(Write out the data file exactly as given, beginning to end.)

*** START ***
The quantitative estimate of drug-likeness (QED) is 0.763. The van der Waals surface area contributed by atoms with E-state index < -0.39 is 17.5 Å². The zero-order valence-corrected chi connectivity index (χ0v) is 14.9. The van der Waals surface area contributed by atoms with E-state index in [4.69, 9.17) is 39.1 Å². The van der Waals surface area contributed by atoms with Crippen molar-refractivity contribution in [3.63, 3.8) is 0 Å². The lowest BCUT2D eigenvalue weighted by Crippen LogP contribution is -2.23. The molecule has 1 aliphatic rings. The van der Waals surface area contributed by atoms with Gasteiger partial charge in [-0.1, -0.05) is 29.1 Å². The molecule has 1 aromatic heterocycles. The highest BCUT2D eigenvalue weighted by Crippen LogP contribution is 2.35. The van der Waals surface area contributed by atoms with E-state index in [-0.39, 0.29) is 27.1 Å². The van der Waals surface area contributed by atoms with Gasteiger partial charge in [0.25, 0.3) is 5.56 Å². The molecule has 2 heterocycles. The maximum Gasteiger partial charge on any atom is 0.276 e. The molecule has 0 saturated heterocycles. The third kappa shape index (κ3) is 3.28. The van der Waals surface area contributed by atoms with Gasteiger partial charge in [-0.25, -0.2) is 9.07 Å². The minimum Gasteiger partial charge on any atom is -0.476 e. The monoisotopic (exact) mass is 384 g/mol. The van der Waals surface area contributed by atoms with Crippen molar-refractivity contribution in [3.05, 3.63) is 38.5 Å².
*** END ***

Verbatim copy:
The quantitative estimate of drug-likeness (QED) is 0.763. The van der Waals surface area contributed by atoms with E-state index < -0.39 is 17.5 Å². The zero-order valence-corrected chi connectivity index (χ0v) is 14.9. The van der Waals surface area contributed by atoms with E-state index in [4.69, 9.17) is 39.1 Å². The van der Waals surface area contributed by atoms with Crippen molar-refractivity contribution in [3.63, 3.8) is 0 Å². The lowest BCUT2D eigenvalue weighted by Crippen LogP contribution is -2.23. The molecule has 1 aliphatic rings. The van der Waals surface area contributed by atoms with Gasteiger partial charge in [-0.1, -0.05) is 29.1 Å². The molecule has 1 aromatic heterocycles. The highest BCUT2D eigenvalue weighted by Crippen LogP contribution is 2.35. The van der Waals surface area contributed by atoms with E-state index in [-0.39, 0.29) is 27.1 Å². The van der Waals surface area contributed by atoms with Gasteiger partial charge in [0.25, 0.3) is 5.56 Å². The molecule has 2 heterocycles. The maximum Gasteiger partial charge on any atom is 0.276 e. The molecule has 0 saturated heterocycles. The third kappa shape index (κ3) is 3.28. The van der Waals surface area contributed by atoms with Gasteiger partial charge in [-0.25, -0.2) is 9.07 Å². The minimum Gasteiger partial charge on any atom is -0.476 e. The monoisotopic (exact) mass is 384 g/mol. The van der Waals surface area contributed by atoms with Crippen molar-refractivity contribution in [3.05, 3.63) is 38.5 Å².